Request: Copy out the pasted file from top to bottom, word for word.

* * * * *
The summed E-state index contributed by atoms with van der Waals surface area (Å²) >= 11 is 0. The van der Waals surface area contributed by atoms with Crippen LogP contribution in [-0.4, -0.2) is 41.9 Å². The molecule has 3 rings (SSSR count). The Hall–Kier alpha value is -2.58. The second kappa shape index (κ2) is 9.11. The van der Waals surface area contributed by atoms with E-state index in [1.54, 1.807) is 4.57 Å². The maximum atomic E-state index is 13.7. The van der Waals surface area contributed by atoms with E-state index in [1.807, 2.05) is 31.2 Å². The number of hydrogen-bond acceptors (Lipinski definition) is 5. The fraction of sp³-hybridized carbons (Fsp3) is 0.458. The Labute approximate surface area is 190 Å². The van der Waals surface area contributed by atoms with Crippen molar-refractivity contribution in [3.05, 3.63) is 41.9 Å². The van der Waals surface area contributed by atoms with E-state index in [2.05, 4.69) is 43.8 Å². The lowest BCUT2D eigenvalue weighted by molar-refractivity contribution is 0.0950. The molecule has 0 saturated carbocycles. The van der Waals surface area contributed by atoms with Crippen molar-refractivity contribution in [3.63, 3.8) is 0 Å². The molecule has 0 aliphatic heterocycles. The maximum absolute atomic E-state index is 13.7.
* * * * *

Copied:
The summed E-state index contributed by atoms with van der Waals surface area (Å²) >= 11 is 0. The van der Waals surface area contributed by atoms with Crippen LogP contribution in [-0.4, -0.2) is 41.9 Å². The molecule has 3 rings (SSSR count). The Hall–Kier alpha value is -2.58. The second kappa shape index (κ2) is 9.11. The van der Waals surface area contributed by atoms with E-state index in [1.54, 1.807) is 4.57 Å². The maximum atomic E-state index is 13.7. The van der Waals surface area contributed by atoms with E-state index in [1.807, 2.05) is 31.2 Å². The number of hydrogen-bond acceptors (Lipinski definition) is 5. The fraction of sp³-hybridized carbons (Fsp3) is 0.458. The Labute approximate surface area is 190 Å². The van der Waals surface area contributed by atoms with Crippen molar-refractivity contribution in [3.05, 3.63) is 41.9 Å². The van der Waals surface area contributed by atoms with E-state index in [2.05, 4.69) is 43.8 Å². The lowest BCUT2D eigenvalue weighted by molar-refractivity contribution is 0.0950. The molecule has 0 saturated carbocycles. The van der Waals surface area contributed by atoms with Crippen molar-refractivity contribution in [3.63, 3.8) is 0 Å². The molecule has 0 aliphatic heterocycles. The maximum absolute atomic E-state index is 13.7.